Based on the information that I had, I also knew that The Nature Conservancy had interest in the Honey Creek property so I made a little research trip down to the Wisconsin Chapter of The Nature Conservancy. I explained to a staff member what I was seeking at Honey Creek and he showed me a map of the area that noted The Nature Conservancy’s property. Lo and behold, it turns out that The Nature Conservancy owned a little piece of land just north of the Honey Creek SNA.Voila! That was the good news. The bad news is that The Nature Conservancy’s property wasn’t contiguous with the Wisconsin Society of Ornithology property, but maybe a thousand feet north.

 

A few days later, I made another trip to Honey Creek and went further and deeper than I’d ventured before. Now, it was getting later in the spring/early summer and the weather was getting warmer and more humid. And, the mosquitoes were starting to come out! I hiked through the weeds along the stream bank and slogged up stream as far as I’d been before and then went further. There was a reasonably clear property line on the north end of the Honey Creek SNA. Having worked for the Wisconsin DNR for many years, I have some knowledge about the rules regarding property, trespassing, and who owns what, etc. The State of Wisconsin owns all of the water in the State, up to the common high water mark (or something like that). That meant that I could walk in Honey Creek and not trespass on the private property owner’s land, and continue my watery hike north to the other sliver of Nature Conservancy land. Eventually, I came to a small side stream that had a pretty good flow, and some really attractive pink quartzite in its bed. (Yes, I do get excited by some odd things in the beds that I visit!)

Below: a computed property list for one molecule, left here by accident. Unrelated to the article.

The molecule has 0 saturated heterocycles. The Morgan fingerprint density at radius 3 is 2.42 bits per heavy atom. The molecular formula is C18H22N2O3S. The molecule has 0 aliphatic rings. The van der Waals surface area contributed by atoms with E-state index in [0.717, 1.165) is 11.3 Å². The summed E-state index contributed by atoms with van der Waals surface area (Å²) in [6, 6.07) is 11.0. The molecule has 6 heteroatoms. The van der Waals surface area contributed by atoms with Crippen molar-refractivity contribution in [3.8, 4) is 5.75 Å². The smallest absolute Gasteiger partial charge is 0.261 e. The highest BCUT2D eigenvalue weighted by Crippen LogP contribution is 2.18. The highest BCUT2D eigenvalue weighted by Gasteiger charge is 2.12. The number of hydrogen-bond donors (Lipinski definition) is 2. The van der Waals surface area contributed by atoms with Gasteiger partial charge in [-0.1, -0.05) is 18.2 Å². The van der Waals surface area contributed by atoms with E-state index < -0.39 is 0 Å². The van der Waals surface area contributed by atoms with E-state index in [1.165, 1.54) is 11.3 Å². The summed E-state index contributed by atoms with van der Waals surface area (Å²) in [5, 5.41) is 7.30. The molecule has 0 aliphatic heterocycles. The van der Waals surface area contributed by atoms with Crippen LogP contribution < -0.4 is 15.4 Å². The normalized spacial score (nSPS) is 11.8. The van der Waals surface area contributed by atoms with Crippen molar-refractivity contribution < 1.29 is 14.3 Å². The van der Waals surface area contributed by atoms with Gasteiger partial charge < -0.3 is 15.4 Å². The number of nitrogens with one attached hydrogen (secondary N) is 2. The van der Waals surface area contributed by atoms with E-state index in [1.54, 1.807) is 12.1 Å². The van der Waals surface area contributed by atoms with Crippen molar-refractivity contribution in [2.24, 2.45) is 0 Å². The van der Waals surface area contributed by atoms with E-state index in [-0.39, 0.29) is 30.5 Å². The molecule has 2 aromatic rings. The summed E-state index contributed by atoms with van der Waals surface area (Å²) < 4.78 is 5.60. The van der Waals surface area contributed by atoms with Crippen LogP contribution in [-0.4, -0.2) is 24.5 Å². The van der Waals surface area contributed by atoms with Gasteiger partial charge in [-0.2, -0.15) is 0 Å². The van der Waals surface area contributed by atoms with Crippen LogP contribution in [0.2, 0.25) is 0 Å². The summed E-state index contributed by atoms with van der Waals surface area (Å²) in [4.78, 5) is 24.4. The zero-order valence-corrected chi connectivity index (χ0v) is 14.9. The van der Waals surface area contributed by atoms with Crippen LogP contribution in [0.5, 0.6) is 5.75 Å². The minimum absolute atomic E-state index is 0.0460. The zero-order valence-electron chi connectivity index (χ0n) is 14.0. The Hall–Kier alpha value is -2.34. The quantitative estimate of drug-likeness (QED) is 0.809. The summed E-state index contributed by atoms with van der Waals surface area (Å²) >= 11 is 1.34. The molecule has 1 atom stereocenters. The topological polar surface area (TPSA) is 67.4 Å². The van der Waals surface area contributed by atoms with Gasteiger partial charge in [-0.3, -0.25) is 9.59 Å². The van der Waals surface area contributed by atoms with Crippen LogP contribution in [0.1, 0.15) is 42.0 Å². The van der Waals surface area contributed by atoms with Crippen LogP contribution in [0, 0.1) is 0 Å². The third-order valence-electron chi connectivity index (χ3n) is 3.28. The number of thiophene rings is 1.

Another few hundred feet up the side stream and there it was – the most beautiful waterfall that I’ve ever seen in Wisconsin!!! It was very satisfying and inspiring to have spent these past few weeks searching, busting my butt, coming out of the woods wet and stinking, and then to be sitting there in front of it.  I can’t remember how long I spent there, enjoying it, soaking it up, and photographing it. It was relatively small and intimate, but surrounded by beautiful green foliage, and the pink quartzite really set it all off.  In some ways, this was quite the highlight of my summer.  And, to make for a great autumn, I went to “Secret Falls” in the late September, just as the trees were turning a bit, and as the mosquitoes were migrating south.